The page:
Before entering Parliament, Maria was a director of Grey Advertising and also Rowland Saatchi. Prior to that Maria worked for the oil company Texaco in business development and marketing.

    Lord Freud

    Minister for Welfare Reform


    Welfare reform and related benefits
    Fraud and error
    Housing support – including Housing Benefit and Support for Mortgage Interest
    Customer Information – data sharing and information security

    David Freud is the Parliamentary Under Secretary of State (Lords) for the Department for Work and Pensions.

    How to contact ministers

    Email DWP ministers

    Or write to them at:

    Department for Work and Pensions
    Caxton House
    Tothill Street
    SW1H 9DA

  13. A call to the Dept of Health re: Euthanasia options for the disabled :shock: :shock: :shock: :shock: :shock: :shock:

  14. I was shocked to see that there was no mention of The Hardest Hit march on the BBC News last night (Wednesday). Please join me in complaining to BBC Newswatch about the lack of mainstream reporting perpetuating our invisibility, so it's more likely our complaint will be aired on the Newswatch programme on Friday evening (BBC News Channel, Fridays at 8.45pm). Thanks everyone!

  15. theyoungjane - Left Foot Forward asked me to write about just that tomorrow, so I'll try to put together a scorcher .

  16. I did call the BBC but judging by the phone call didn't seam interested at all

    The only ones interested it looks like are the Guardian

    I sent the link above to them for comment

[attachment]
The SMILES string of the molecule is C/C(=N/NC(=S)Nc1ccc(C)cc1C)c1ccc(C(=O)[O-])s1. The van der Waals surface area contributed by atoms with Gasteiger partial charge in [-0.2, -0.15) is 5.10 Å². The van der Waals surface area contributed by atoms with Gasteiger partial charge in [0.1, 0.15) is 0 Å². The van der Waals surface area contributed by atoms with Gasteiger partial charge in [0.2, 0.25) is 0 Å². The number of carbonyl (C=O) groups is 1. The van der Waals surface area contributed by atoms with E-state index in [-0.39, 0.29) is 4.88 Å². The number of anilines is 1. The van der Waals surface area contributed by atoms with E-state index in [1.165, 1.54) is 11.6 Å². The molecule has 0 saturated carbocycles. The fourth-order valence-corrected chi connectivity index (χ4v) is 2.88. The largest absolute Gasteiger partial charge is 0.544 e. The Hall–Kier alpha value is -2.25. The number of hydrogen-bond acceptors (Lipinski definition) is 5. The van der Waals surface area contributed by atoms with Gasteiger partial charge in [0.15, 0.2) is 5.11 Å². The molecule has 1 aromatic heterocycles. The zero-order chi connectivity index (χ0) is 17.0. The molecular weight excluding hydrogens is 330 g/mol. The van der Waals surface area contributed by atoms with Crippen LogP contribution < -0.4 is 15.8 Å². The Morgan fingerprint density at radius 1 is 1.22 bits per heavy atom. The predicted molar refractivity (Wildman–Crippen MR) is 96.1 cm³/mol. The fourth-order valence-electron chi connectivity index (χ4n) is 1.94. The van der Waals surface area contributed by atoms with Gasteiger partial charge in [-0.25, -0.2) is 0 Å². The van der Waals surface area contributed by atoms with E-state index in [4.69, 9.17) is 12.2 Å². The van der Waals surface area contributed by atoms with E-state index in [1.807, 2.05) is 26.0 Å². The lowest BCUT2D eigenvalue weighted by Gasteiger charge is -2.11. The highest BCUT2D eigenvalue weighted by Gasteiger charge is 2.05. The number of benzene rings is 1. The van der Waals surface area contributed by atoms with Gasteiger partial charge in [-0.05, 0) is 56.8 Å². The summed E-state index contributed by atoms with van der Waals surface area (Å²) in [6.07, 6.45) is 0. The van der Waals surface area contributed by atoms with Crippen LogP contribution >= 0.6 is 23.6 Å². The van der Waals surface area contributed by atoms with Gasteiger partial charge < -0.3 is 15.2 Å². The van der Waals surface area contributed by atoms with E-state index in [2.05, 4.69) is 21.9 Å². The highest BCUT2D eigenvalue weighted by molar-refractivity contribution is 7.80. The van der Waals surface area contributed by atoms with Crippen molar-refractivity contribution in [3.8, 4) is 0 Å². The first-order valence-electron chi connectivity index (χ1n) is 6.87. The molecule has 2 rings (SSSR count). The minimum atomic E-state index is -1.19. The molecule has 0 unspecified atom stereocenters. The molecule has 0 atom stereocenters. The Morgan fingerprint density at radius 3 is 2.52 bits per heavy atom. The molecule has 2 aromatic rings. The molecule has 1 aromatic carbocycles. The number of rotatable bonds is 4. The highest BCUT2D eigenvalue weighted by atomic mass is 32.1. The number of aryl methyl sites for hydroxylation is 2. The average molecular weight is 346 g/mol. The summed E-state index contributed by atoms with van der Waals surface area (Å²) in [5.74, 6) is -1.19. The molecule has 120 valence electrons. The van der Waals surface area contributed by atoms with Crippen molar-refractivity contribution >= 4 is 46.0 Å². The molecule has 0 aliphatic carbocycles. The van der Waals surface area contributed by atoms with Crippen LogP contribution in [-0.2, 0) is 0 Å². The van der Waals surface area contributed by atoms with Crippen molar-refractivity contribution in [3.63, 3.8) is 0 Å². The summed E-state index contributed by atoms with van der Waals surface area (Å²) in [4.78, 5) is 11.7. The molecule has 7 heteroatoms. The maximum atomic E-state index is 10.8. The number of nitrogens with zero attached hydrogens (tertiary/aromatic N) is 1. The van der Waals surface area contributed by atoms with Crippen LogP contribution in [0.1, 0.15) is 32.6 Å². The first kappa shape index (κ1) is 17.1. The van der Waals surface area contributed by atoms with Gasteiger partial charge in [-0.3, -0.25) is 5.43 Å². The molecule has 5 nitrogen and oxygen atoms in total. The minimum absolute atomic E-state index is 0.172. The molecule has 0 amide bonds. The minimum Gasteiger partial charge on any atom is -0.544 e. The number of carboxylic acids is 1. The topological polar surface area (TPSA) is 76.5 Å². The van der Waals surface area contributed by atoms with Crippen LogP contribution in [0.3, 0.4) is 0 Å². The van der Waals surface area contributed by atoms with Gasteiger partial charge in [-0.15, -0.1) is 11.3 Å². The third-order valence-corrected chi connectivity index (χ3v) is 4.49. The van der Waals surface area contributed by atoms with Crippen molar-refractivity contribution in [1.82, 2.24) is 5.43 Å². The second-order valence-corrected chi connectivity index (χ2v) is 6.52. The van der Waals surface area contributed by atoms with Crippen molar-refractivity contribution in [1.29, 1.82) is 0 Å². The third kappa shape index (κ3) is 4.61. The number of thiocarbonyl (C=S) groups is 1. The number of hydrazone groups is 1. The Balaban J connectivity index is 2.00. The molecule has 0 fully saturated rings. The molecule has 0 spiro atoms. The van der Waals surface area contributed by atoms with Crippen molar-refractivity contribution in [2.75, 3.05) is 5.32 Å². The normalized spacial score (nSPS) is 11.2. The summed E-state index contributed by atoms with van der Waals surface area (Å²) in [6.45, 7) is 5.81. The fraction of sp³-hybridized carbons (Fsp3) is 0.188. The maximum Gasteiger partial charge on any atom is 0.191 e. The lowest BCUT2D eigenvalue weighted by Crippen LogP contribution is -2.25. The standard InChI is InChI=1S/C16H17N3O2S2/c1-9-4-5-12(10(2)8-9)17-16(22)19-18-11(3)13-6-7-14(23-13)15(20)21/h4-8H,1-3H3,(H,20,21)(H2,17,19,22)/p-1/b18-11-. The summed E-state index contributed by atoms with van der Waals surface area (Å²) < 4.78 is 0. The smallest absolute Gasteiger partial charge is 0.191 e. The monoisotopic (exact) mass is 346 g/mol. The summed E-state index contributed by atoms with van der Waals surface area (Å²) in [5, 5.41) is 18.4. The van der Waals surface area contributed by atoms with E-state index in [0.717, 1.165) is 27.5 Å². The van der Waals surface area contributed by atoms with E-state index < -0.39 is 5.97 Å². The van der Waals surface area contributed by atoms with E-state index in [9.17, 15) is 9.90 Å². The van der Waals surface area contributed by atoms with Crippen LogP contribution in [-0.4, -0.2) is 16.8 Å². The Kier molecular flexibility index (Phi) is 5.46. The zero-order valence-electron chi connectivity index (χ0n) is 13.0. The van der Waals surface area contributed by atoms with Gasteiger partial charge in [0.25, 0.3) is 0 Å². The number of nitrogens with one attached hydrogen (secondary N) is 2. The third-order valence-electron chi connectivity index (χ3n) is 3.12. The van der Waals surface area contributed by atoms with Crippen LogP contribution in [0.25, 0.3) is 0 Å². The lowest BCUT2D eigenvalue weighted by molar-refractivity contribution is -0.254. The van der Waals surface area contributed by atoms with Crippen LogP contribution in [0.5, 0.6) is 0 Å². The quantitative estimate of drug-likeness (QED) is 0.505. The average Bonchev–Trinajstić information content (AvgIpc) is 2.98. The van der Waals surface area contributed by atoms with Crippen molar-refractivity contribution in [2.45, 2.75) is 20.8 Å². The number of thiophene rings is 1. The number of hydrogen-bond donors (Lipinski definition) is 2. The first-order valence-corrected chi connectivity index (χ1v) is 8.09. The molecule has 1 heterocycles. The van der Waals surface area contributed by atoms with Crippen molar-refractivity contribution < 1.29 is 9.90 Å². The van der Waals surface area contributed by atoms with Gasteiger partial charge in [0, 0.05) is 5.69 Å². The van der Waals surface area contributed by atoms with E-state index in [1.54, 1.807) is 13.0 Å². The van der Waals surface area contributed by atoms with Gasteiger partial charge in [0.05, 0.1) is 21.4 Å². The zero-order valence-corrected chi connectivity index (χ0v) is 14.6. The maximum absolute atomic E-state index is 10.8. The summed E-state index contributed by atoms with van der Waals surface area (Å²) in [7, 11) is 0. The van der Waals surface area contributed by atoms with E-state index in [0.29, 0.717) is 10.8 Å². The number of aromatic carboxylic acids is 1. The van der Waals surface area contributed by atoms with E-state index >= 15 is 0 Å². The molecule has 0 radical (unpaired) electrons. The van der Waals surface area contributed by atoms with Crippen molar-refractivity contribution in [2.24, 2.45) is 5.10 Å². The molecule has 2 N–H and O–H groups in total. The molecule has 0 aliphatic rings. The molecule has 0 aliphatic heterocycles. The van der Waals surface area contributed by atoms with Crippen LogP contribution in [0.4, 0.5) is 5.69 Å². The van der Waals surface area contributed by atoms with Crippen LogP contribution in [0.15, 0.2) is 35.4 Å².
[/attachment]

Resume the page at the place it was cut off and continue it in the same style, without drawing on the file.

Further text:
17. Sue - thanks, great minds and all that. You may be interested to know a little about me; I have worked in both the voluntary sector and local government in the field of disability - my most recent job was as Disability Equality and Access Officer at Kingston upon Thames, where I am also a service user.

    We recently ran a high profile campaign in Kingston against its proposals to increase charges for social care services (which became a decision!) and we have now made an application for Judicial Review of the decision, on the basis that the authority did not fulfil its legal responsibility to promote the equality of disabled people and women and did not pay due regard to the impact of its proposals on disabled people and women. The solicitor is Rosa Curling of Leigh Day & Co and the barrister is Kate Markum of Doughty Street Chambers. Kingston have asked for more time to respond to the letter before claim so we have to wait to see what they say before the case can proceed. Rosa says we need to publicise what we're doing so that if the court tells Kingston to make its decision all over again they find it politically difficult to make the same decision again. I have a website at which I'm using to post updates on the campaign.

    The other thing I can tell you is that my own MP, Zac Goldsmith, has been very receptive to my concerns and very good at writing to Maria Miller on my behalf but, unsurprisingly, she has never answered the question. But I'm in continual email contact with Zac and a few months ago he asked me for a briefing when he had a meeting coming up with Ian Duncan Smith, which I was quite chuffed about!

    I try to follow the posts on your and other blogs regularly but like you I have periods of ill health when not much happens! I'm also trying to do an MA in Disability Studies from the University of Leeds but that needs more concentration and isn't so easy to progress when I'm not physically well! Thank you so much for all you're doing Sue - I look out for your articles in the Guardian as well.